I grant you and freely admit that comic books and graphic novels are to me what rock music is to Woody Allen. I’m not saying that they contain no ideas of merit. I’m not saying that they contain no stories of worth. I am saying that for me they basically don’t work as either great literature, or pictorial art. I know a lot of people who like the form, but I can’t get into them — and, yes, I’ve tried. They’ve been turned into movies I’ve liked — From Hell, Road to Perdition, Sin City, V for Vendetta come to mind — but, unlike, say, The Hours or About a Boy I didn’t feel compelled to check out the source material after seeing the films.

  16. Rob Close

    i thoroughly enjoyed this film – definitely solidly enjoyable, especially for what it is (comic book film).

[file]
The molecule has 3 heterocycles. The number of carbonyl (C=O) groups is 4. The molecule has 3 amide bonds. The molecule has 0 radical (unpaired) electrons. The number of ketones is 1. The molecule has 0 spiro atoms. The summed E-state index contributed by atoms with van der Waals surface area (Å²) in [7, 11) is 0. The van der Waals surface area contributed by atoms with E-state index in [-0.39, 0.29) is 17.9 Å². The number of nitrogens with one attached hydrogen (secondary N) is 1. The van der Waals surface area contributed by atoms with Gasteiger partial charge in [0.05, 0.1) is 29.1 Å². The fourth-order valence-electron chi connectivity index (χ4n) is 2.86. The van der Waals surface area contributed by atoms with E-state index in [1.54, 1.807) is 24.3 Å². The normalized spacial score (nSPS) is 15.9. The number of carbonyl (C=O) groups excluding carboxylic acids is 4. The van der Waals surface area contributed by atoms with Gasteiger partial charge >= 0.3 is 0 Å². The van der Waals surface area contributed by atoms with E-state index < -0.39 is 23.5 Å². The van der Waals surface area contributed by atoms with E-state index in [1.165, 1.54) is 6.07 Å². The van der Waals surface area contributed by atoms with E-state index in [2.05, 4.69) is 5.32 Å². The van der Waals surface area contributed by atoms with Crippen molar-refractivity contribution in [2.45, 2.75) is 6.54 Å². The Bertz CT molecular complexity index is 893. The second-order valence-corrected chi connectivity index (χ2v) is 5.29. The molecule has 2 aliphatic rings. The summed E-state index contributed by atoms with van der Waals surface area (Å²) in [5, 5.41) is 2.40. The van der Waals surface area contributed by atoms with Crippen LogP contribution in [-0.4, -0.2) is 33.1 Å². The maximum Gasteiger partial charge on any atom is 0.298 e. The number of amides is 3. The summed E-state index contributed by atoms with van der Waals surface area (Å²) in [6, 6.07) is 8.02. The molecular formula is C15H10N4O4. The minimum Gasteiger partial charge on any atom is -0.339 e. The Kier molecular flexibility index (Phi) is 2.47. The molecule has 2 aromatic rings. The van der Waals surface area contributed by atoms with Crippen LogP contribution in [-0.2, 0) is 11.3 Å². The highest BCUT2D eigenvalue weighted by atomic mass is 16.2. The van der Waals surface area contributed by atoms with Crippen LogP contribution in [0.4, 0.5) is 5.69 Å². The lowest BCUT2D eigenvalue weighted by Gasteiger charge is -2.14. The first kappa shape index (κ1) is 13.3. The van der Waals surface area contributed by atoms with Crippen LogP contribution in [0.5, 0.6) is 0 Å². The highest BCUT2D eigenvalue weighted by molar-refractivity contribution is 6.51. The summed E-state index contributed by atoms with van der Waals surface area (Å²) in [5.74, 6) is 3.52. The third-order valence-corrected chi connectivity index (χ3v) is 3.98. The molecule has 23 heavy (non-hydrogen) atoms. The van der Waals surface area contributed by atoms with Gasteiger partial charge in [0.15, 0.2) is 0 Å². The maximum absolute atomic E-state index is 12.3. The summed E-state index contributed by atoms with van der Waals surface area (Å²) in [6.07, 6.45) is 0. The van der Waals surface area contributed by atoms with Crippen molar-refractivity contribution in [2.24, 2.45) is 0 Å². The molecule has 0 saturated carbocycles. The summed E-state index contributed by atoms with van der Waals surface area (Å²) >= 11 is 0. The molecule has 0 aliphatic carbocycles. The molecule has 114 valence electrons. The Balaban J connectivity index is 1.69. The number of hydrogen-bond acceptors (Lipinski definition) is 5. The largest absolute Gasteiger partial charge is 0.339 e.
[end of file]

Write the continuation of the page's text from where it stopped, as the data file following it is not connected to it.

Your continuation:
yeah, the final battle was just ok – but the actual ending i thought was a good note to walk out on. a finale that made me smile (and the nick fury bonus scene – nice tease)…

    what i found most odd was this change – S.H.I.E.L.D. originally stood for “Supreme Headquarters, International Espionage, Law-Enforcement Division”, but in ’91 was changed to “Strategic Hazard Intervention, Espionage Logistics Directorate.” However, for this film they gave it a new 3rd meaning – “Strategic Homeland Intervention, Enforcement, and Logistics Division.” …a peculiar addition of the word homeland, eh?

  17. Julian

    I think The Dark Knight will be the best movie of the summer. Ledgers performace as The Joker looks nearly perfect.